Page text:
Just like many individuals in the population, some of the premenopausal women inherited one or two copies of the PEMT gene which slows down the production of choline.   This study showed that fatty liver occurred in 80% of the premenopausal women with two copies of PEMT and in 43% with only one copy of PEMT.8  What this means is that a premenopausal woman with two copies of the slowed PEMT gene has exactly the same risk of fatty liver as a postmenopausal woman.  It is as if inheriting two copies of the PEMT gene effectively shuts off all estrogen-related choline production in the body.  If a woman only has a single copy of the slowed PEMT gene, she will still have a roughly 50% chance of liver dysfunction on a low choline diet.  Thus a single copy of the gene is only slightly better than two copies, as at least some estrogen-related choline production is preserved.

If having a PEMT gene can put one at risk for choline-related diseases like fatty liver, then it is important to know how common these genes are in population.  We know that 74% of all women in the study had a SNP in the PEMT that made their PEMT enzyme unresponsive to estrogen.9  This means that only 26% of women can make enough choline on a low choline diet; and that ability depends on whether the woman is still fertile or has entered menopause.  In this way genetics can take away the biological advantage that high estrogen levels usually offer to premenopausal females.  Women with these PEMT genes will be at risk for choline deficiency and liver damage just like all men and post-menopausal women – two groups who don’t have enough estrogen to make choline regardless of their genes.  Due to all the interference from the PEMT gene, dietary choline levels must be optimized for the vast majority of our population.

Summary of PEMT and Choline Deficiency:

  • In humans, choline is only made by the PEMT enzyme
  • Estrogen is required for the PEMT enzyme to activate and function normally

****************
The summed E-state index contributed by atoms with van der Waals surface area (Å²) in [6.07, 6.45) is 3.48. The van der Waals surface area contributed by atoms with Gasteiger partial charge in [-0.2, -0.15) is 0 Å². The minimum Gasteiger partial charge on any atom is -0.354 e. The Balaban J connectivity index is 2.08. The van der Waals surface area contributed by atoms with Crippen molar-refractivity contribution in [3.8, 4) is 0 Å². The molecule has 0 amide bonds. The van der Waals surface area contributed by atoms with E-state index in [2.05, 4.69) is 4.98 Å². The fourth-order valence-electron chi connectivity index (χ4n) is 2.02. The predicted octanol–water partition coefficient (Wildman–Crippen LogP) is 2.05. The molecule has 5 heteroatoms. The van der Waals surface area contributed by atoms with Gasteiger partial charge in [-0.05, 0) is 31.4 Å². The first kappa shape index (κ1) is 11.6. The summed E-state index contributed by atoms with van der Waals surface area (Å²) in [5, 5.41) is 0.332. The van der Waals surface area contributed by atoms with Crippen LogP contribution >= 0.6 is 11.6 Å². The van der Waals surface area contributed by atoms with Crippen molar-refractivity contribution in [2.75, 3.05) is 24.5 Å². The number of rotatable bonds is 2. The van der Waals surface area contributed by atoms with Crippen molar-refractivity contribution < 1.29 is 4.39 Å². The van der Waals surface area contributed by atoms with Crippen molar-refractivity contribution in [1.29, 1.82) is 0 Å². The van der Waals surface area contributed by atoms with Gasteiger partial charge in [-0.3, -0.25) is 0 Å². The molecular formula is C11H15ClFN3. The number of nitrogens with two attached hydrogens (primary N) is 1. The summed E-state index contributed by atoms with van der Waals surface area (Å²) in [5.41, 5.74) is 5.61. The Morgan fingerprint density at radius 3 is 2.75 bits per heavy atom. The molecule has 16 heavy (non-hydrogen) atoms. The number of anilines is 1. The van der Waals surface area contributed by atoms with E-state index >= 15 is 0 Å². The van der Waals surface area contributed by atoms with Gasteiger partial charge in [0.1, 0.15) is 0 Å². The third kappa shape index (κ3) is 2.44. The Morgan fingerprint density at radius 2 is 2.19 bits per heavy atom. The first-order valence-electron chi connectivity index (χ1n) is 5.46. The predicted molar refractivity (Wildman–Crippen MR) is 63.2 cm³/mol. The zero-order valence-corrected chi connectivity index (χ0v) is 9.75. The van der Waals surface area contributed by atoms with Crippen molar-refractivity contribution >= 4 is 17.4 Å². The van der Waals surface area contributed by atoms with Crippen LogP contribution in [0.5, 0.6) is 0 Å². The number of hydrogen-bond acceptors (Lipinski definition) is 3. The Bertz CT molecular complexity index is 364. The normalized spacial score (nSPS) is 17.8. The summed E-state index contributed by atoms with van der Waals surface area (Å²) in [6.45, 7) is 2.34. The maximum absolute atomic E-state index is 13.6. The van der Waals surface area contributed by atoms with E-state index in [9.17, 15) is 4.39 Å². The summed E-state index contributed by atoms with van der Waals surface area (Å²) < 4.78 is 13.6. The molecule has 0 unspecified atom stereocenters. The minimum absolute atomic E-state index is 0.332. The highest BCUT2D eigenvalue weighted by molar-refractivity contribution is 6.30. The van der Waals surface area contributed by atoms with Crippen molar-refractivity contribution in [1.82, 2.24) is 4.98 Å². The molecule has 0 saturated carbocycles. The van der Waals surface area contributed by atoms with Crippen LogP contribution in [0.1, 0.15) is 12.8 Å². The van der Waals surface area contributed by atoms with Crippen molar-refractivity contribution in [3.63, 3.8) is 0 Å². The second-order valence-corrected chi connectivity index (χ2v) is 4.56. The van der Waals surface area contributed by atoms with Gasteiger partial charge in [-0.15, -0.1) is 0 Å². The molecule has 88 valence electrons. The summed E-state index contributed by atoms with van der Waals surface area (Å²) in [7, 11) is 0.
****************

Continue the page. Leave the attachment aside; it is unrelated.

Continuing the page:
• Men and postmenopausal women have an elevated risk of choline deficiency due to low estrogen levels.
  • The PEMT enzyme is commonly slowed down by polymorphisms, making it unresponsive to estrogen levels
    • 74% of women have at least one copy of a slowed PEMT
    • Homozygous carriers of PEMT have much higher risk of choline deficiency
    • Men, postmenopausal women, and premenopausal women with PEMT SNPs need to increase choline intake in the diet to offset elevated risk of liver dysfunction

The take away here is that studies have recently shown that because of common genetic polymorphisms, choline deficiency is a widespread problem.  Normally the hormone estrogen allows the body to make choline from scratch.  However, genetic variation in the PEMT enzyme, estrogen levels and gender differences prevent most people from making adequate choline.  Realistically then the only group in our population who is protected from choline deficiency are premenopausal females without a single copy of the slowed PEMT gene.   Every single male, every single postmenopausal woman, and 74% of premenopausal woman all require daily intake of approx. 500 mg of choline to prevent fatty liver, organ damage, and the associated health problems.7  If the body is already depleted, then levels that simply prevent deficiency won’t be enough to replete the body.  In these cases, higher daily doses of at least 1 gram or more are needed to replenish the tissues.  Choline it seems must be absorbed from the diet in just about everyone except for the few young women who have a normal PEMT gene and can synthesize choline regardless of dietary intake.


7 Ways How To Cook Eggs to Maximize Nutrition – Dr. Anthony Gustin

BEST TO WORST WAYS HOW TO COOK EGGS FOR MAXIMUM NUTRITION: 1. SOFT BOILED. We’ll start out with the best way how to cook eggs for nutrition: soft boiled. This is when you boil anegg, but it is still a little runny and the yolk is definitely not hard. It might take a little more work than other methods, but soft boiled …

raw yolks as choline source for ‘cetams? – Brain Health – LONGECITY

http://www.longecity.org › LONGECITY › Bioscience, Health & Nutrition › Brain Health

Oct 9, 2005 – I know that uncooked egg yolks are a source of choline (180-215mg?) and phosphatidylcholine. As I understand it, cooking the yolk kind of ‘denatures’ the choline and makes it unavailable. … Whole raw eggs are my source of choline and protien (and other stuff too).

Cooking eggs destroy it’s choline benefits?? : Nootropics – Reddit

Jan 9, 2013 – 8 posts – ‎5 authors

There is a lot of speculation out there as to whether cooking an egg decreases the amounts of choline it contains. Most of what I see online says that it does. However, I have yet to find any scientific evidence that is the case. In fact, the USDA has a choline fact sheet, which has cooked eggs having slightly …

Eggs, Choline, & Cancer | NutritionFacts.org

Oct 14, 2013 – soft boiled egg contains useable lysine. Boil the egg for another minute to hard state, the lysine is not useable. Lysine is needed for the body to make use of the next 5 most important essential aminoes so that other aminoes can be made by the body. Lysine is denatured at about 110 degrees. As the heat …